Captioners must have the ability to listen and speak at the same time, Williams said. “While you’re listening, you’re speaking out the previous sentence. It’s kind of a continuous process,” he said.
“It is definitely challenging. It requires a fair amount of concentration,” said Jeremy Keeble of Toronto, one of the few trainees from outside the Valley. Musicians or video game players are good candidates, “anywhere where you take in sensory input and process and react in different ways simultaneously,” he said.
“It’s more than a skill. It’s an aptitude,” said Sue Sanossian, Ai-Media’s company secretary and a member of its board.
“It was really scary at first. It isn’t for everybody,” Shay said. “You have to very smart. You have to know the English language extremely well.” He enjoys getting to use his mind and doing something that will benefit people who can’t hear. “That’s a big thing right there,” he added.
“It’s something that’s appealing to universities,” Williams said. “If you’re a deaf or hard-of-hearing student who is trying to sit in a lecture class, this basically allows them to view what the lecturer is saying in real time on their own device.”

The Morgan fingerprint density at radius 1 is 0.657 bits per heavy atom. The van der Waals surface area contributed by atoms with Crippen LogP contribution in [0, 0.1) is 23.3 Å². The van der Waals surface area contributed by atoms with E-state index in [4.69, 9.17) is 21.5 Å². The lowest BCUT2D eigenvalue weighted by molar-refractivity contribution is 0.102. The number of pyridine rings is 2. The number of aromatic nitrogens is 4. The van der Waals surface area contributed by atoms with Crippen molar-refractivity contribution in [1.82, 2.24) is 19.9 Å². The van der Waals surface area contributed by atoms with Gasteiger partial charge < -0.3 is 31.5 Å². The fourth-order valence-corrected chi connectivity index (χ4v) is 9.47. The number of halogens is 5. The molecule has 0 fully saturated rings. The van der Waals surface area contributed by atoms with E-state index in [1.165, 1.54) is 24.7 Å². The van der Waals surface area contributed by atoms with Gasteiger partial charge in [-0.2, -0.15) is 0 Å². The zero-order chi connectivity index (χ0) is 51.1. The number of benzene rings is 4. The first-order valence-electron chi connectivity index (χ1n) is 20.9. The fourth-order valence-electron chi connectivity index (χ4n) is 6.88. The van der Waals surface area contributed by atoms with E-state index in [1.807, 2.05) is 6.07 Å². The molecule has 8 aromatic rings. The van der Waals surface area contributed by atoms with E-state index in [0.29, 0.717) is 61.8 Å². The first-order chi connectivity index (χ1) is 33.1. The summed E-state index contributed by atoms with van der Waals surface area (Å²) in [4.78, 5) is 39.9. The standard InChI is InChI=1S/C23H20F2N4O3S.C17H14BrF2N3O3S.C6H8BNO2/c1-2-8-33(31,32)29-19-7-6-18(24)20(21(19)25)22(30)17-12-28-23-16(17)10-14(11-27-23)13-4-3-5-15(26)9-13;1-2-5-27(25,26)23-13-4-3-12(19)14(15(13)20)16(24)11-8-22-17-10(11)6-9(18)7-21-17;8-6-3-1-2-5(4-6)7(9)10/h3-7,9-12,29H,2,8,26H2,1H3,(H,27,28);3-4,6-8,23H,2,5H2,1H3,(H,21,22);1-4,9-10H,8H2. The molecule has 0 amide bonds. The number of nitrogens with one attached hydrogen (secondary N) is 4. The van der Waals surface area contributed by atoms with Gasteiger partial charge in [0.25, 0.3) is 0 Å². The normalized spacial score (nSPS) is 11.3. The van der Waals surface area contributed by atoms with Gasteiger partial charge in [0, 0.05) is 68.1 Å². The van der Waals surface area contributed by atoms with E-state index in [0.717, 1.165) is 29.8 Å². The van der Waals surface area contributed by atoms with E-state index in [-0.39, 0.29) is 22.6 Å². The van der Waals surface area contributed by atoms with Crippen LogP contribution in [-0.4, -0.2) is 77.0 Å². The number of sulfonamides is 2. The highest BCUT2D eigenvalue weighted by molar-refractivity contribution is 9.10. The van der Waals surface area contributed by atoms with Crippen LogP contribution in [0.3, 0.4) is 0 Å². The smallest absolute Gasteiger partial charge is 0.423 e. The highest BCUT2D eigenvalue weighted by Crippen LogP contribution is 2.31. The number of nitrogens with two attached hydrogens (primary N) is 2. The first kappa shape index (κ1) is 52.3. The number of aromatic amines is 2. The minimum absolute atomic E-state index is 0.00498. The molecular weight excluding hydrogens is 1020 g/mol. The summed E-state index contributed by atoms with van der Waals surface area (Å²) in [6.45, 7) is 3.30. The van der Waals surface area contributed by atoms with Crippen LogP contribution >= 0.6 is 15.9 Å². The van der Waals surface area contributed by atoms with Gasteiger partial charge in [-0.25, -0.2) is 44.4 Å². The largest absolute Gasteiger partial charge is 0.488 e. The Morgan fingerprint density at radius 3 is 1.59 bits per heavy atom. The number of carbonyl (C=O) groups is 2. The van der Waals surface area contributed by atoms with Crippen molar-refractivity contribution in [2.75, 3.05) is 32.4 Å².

The way it’s done usually is booking the stenographer to come into the classroom or lecture hall and set up.
That, Brittney Woods said, is what her college roommate had to do. Woods, who recently returned to the area from Wyoming and lives in Mineral Ridge, is also in the Ai-Media class.
AI-Media – the “Ai” stands for “access innovation” – started in 2003 “with that access as a core focus,” Ai’s product manager, Williams. One of Ai-Media’s co-founders is “profoundly deaf,” he said.
Beyond that, he notes that 80% of all Facebook videos – whether to not disturb others in an office or other environment, or on a bus or other noisy venue — are watched without sound. “So that’s a big source of where captioning can make a big impact,” he said. The captioning also benefits individuals who speak English as a second language or anyone who has difficulty processing audio quickly.
The Mahoning Valley economy “ideally positioned” the company with an available potential workforce, and that its residents have an aptitude to learn re-speaking is “just a bonus,” Ai’s secretary, Sanossian, said.